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Artisan contractors, like plumbers are generally easier to insure. Most insurance companies want to insure them. Unlike General Contractors, plumbers are unlikely to find themselves having trouble finding coverage. However, there are some exclusions and conditions that are important before buying a $500 policy. Most times, contractors want the lowest possible price. They even avoid getting insurance until it is required by a general contractor or a specific project. In either case, it is important to make sure that the policy purchased covers the actual operations of the plumber. There are some points to keep in mind when shopping for liability insurance.

When looking for a quote, contractors try to underestimate their volume of work and scope of their operations. This is because they are afraid that by disclosing too much, their premiums might rise. That is understandable. Insurance is expensive. But by the golden rule, you get what you pay for. There is no point in paying for insurance that when the time comes to make a claim, you find out there was never coverage for that specific work or project.

What information is crucial to disclose at the time of looking for coverage?

One of them is, public work operations. If there is any work being done in a school, city project, or hospital, there is a risk increase that could generate a claim. It is important to know if these operations are included or excluded in your policy. If this information is not disclosed to the agent, they will not be able to advise appropriately. Maybe you still buy the policy, even if the exclusion applies to you. But at least now you know going in, that there needs to be special care in this project to avoid any risk of a claim.

Another great detail about operations that should not be kept from the agent is the level of work that is done on new construction projects. If there is work being done on buildings or homes that are in the course of construction before any certificate of occupancy, there are carriers that will flat out not cover those operations. The agent needs to know this so they can look for a carrier that will agree to cover to the extent of your work.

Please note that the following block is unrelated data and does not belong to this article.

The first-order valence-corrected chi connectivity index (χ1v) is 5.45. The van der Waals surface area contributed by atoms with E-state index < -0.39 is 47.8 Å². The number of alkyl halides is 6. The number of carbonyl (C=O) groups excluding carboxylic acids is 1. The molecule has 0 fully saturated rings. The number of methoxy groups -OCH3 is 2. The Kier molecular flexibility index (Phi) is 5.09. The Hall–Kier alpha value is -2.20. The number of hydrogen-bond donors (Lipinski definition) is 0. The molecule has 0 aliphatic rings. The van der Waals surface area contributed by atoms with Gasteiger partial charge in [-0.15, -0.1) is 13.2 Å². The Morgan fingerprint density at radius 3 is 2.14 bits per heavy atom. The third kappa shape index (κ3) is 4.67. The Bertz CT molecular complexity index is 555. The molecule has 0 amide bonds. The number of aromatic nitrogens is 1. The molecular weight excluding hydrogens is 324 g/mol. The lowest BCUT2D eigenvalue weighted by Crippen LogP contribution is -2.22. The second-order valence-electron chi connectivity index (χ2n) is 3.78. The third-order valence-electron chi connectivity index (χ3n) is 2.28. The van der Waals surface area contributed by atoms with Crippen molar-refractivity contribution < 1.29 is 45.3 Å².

What about subcontractors?

Subcontractors are a very complex matter when discussed in the insurance context. When an agent asks about subcontractors, they need to be told if the subcontractors used have their own insurance or not. If they do not have their own policies in place that means the liability of their work is completely on you and you are taking on all the risk.

Remember that insurance carriers have different ways of rating their policies, some do it by annual gross sales, others by payroll, others by both. But subcontracting out work to insured contractors is a transfer of risk and it is beneficial to the rate. But if they are not insured, then your policy covers their operation and any information not disclosed to the company could be used as a reason to deny a claim. Also always collect insurance policies from your subcontractors. This protects you in case of a claim and also at the end of the policy term when the insurance company may do an audit of your policy.

In the end

Insurance companies do not like paying out claims, so don’t give them a reason to deny yours. Even if the insurance you seek is for one project or for all of your operations, get in touch with an agent that is knowledgeable and can advise on multiple markets or insurance carriers. Find out what they offer, exclude and how they determine rates. It is their duty to help but they can only do so if the client is honest and forthcoming.